The Dutch­man had been mak­ing copies af­ter Mil­let for ten years – his en­tire life as an artist – when he painted Snow­cov­ered Field with a Har­row (Af­ter Mil­let). It was an al­most di­rect tran­scrip­tion of a print he owned of an etch­ing by Alfred-Alexan­dre De­launey, it­self made af­ter an 1862 paint­ing by Mil­let.

Van Gogh’s paint­ing came just a month af­ter De­cem­ber’s Pine Trees at Sun­set. But the dif­fer­ence be­tween De­cem­ber and Jan­uary is great in the north­ern hemi­sphere: by Jan­uary, win­ter has set in and the snow has ar­rived. What’s ex­tra­or­di­nary about Snow-cov­ered Field with a Har­row is its pal­ette: a minty turquoise per­me­at­ing not just the fields but also the sky, and bril­liantly con­jur­ing morn­ing frost and bit­ter, bit­ter cold. No artist be­fore van Gogh would have tried such a thing.

The four sea­sons do not have quite the same hold over the imag­i­na­tion in Aus­tralia as they have in Europe, Ja­pan or North Amer­ica. Each sea­son is less dis­tinct here: the vari­a­tions in tem­per­a­ture aren’t as dra­matic, win­ter in par­tic­u­lar is far less pun­ish­ing, and most of Aus­tralia’s na­tive trees are not de­cid­u­ous, which, vis­ually at least, may make the big­gest dif­fer­ence of all. In Europe, North Amer­ica and north­ern Asia the four sea­sons are not only more vis­i­ble but also hard­wired into life, and have found their way into the very struc­tures of po­etry, mu­sic and art.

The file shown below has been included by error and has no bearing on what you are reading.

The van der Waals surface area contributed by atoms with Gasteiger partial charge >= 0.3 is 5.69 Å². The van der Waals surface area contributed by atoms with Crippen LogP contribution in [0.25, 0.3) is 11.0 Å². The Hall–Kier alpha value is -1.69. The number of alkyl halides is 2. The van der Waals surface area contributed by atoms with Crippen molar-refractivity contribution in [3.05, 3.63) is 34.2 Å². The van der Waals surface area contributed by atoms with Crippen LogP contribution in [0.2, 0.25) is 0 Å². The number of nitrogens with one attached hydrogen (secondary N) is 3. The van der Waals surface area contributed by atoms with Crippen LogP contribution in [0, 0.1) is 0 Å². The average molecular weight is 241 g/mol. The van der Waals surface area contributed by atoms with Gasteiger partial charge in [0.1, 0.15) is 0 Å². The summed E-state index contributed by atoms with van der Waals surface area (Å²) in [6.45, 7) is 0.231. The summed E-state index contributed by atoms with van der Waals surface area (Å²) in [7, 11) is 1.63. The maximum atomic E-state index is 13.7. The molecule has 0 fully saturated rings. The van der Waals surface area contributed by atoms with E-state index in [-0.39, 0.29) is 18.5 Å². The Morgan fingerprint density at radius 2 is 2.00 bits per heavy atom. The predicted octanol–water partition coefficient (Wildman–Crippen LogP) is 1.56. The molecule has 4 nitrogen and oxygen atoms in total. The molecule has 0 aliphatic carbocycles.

Among fres­coes and mo­saics sur­viv­ing from Pom­peii and Rome are per­son­i­fi­ca­tions of spring as a young wo­man hold­ing flow­ers, and sum­mer hold­ing a sickle and sheafs of corn. There are grapes and vine leaves for au­tumn, and warm and heavy clothes for win­ter. The tra­di­tion was re­vived dur­ing the Re­nais­sance when sea­sons were paired with pa­gan di­vini­ties: Venus or Flora for spring; Ceres for sum­mer; Bac­chus for au­tumn; and Boreas or Vul­can for win­ter. Sub­se­quent artists, from Ni­co­las Poussin through to Cy Twombly, have made cy­cles of paint­ings based on the sea­sons.

Van Gogh, who felt na­ture so deeply, was tempted to do the same. In 1882 he drew a se­ries of sheets meant to be part of a sea­sons cy­cle, in minia­ture. He loved Keats, and tran­scribed the Ro­man­tic poet’s de­scrip­tion of au­tumn as the “Sea­son of mists and mel­low fruit­ful­ness” in a let­ter to a friend. (Oh, van Gogh’s let­ters: yearn­ing, eu­phoric,

moan­ing, self-cas­ti­gat­ing – one of the glo­ries of lit­er­a­ture!) And yet he was never much good at schemes: his very bones seemed to kick out against the idea of pur­su­ing a pro­gram. He dreamed and de­vised, yes, but his fol­low-through was all improvisation, all in­tu­ition.